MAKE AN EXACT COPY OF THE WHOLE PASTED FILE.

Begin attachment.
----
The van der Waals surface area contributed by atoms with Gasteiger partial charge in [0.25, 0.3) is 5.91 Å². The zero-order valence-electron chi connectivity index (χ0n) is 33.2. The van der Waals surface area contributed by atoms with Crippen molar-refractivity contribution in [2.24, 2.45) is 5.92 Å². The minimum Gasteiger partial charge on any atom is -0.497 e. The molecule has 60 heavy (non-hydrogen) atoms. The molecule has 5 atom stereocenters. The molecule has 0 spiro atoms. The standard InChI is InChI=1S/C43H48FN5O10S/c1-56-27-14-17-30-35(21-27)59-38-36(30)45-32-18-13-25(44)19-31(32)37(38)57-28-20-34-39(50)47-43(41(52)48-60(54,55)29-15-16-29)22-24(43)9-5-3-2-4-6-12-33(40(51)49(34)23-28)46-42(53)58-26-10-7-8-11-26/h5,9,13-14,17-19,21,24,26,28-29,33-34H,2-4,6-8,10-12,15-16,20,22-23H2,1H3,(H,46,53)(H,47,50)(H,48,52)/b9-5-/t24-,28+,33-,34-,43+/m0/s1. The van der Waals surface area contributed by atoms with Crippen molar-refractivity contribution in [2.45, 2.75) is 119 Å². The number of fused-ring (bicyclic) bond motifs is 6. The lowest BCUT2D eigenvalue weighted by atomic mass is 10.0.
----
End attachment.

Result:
The van der Waals surface area contributed by atoms with Gasteiger partial charge in [0.25, 0.3) is 5.91 Å². The zero-order valence-electron chi connectivity index (χ0n) is 33.2. The van der Waals surface area contributed by atoms with Crippen molar-refractivity contribution in [2.24, 2.45) is 5.92 Å². The minimum Gasteiger partial charge on any atom is -0.497 e. The molecule has 60 heavy (non-hydrogen) atoms. The molecule has 5 atom stereocenters. The molecule has 0 spiro atoms. The standard InChI is InChI=1S/C43H48FN5O10S/c1-56-27-14-17-30-35(21-27)59-38-36(30)45-32-18-13-25(44)19-31(32)37(38)57-28-20-34-39(50)47-43(41(52)48-60(54,55)29-15-16-29)22-24(43)9-5-3-2-4-6-12-33(40(51)49(34)23-28)46-42(53)58-26-10-7-8-11-26/h5,9,13-14,17-19,21,24,26,28-29,33-34H,2-4,6-8,10-12,15-16,20,22-23H2,1H3,(H,46,53)(H,47,50)(H,48,52)/b9-5-/t24-,28+,33-,34-,43+/m0/s1. The van der Waals surface area contributed by atoms with Crippen molar-refractivity contribution in [2.45, 2.75) is 119 Å². The number of fused-ring (bicyclic) bond motifs is 6. The lowest BCUT2D eigenvalue weighted by atomic mass is 10.0.